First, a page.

The Norwegian SMB claims that LO and NHO have been appointed as loyal co-judges, and they usually favor them in labor law cases. Now they have asked the European Commission to intervene in the Norwegian legal system.
-Norwegian courts are independent, which is very important. Jørund Rytman of E24 said that when a small business is involved in a lawsuit, it is important to judge that the person is 100% independent and not loyal to any party.
He is the head of politics and public relations for the Norwegian SMB Business Association.
They have now lodged a complaint with Norway to the European Commission, claiming that the Norwegian courts violated Article 24 of the European Court of Justice in part.
E24 has read the complaint, and SMB has presented evidence that they believe to prove that LO and NHO, in particular, were tried by the co-judge of the district court in some employment law cases.
-Rytman said that our lawyers have proved that LO has been appointing its clients as cost-conscious co-judges, and these judges are almost entirely LO’s rulings.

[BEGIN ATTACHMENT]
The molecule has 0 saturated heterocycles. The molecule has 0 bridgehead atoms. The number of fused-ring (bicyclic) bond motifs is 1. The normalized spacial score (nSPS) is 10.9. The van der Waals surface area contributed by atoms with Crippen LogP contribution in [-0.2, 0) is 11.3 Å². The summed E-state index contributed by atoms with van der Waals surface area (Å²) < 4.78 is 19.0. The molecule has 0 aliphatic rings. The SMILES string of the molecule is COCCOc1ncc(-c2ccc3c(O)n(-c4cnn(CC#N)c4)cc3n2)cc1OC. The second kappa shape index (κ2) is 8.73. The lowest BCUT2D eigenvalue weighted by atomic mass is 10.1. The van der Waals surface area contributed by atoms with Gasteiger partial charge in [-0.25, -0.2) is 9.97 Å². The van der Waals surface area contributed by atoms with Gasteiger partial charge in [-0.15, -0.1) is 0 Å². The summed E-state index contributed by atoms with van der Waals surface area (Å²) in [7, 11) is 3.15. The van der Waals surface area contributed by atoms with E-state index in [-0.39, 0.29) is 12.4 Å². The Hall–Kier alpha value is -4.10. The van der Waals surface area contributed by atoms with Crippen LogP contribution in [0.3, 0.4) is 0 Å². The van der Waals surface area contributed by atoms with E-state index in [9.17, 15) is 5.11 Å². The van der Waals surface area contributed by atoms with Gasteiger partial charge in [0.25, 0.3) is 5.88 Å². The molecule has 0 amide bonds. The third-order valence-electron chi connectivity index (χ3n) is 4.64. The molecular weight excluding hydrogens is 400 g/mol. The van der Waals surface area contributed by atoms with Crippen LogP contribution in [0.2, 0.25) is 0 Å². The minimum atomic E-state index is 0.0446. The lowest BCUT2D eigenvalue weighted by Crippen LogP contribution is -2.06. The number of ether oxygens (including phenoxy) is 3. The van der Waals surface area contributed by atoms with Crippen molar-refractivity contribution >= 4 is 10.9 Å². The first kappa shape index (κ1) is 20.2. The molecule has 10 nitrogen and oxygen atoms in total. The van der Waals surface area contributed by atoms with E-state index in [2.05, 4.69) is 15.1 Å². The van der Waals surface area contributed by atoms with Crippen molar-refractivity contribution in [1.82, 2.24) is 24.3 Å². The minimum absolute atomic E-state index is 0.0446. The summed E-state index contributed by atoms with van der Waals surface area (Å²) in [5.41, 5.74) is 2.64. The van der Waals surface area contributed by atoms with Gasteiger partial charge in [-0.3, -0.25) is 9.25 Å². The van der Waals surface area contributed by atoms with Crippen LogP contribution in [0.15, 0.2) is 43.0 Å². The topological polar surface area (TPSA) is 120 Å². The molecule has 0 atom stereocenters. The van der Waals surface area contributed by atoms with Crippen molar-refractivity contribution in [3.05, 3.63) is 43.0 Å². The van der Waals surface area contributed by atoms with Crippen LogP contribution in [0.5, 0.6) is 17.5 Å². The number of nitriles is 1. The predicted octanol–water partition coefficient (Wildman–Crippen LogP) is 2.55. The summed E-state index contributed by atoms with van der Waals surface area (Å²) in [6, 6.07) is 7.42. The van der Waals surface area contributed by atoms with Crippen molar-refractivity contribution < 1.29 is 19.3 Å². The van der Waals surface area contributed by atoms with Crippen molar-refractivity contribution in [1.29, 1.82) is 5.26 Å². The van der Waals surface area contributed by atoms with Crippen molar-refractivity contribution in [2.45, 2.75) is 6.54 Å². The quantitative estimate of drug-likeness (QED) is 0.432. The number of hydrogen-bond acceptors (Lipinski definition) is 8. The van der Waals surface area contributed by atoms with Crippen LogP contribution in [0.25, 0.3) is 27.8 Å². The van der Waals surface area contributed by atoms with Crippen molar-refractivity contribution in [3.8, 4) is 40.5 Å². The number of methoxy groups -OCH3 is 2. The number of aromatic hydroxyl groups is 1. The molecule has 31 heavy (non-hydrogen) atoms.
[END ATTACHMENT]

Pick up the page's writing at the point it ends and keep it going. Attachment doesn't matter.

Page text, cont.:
Atle Sønsteli Johansen, head of the LO’s legal department, countered what he called “relatively rude hints to the judges.”
NHO also agrees with SMB’s description of the use of co-judges.
-We believe that there is no reason to say that this is a plan that is not sufficiently independent, Margrethe Meder, head of NHO’s legal services department, wrote in E24.
The official complaint is Norway. The prosecutor’s deadline was May 31 to send his reply, but he did not respond to E24’s inquiries on Thursday.
Norway has had a special labor law case handling system since 1977.
The system allows the parties to the case to propose the appointment of so-called “careful” co-judges.
Nicolay Skarning of Kvale Advokatfirma represented SMB Norge in an appeal case against the Norwegian state.
-The lawyer told E24 that the current system gives LO the opportunity to appoint its clients as co-judges to deal with their own cases submitted to the court, which threatens the independence of the court.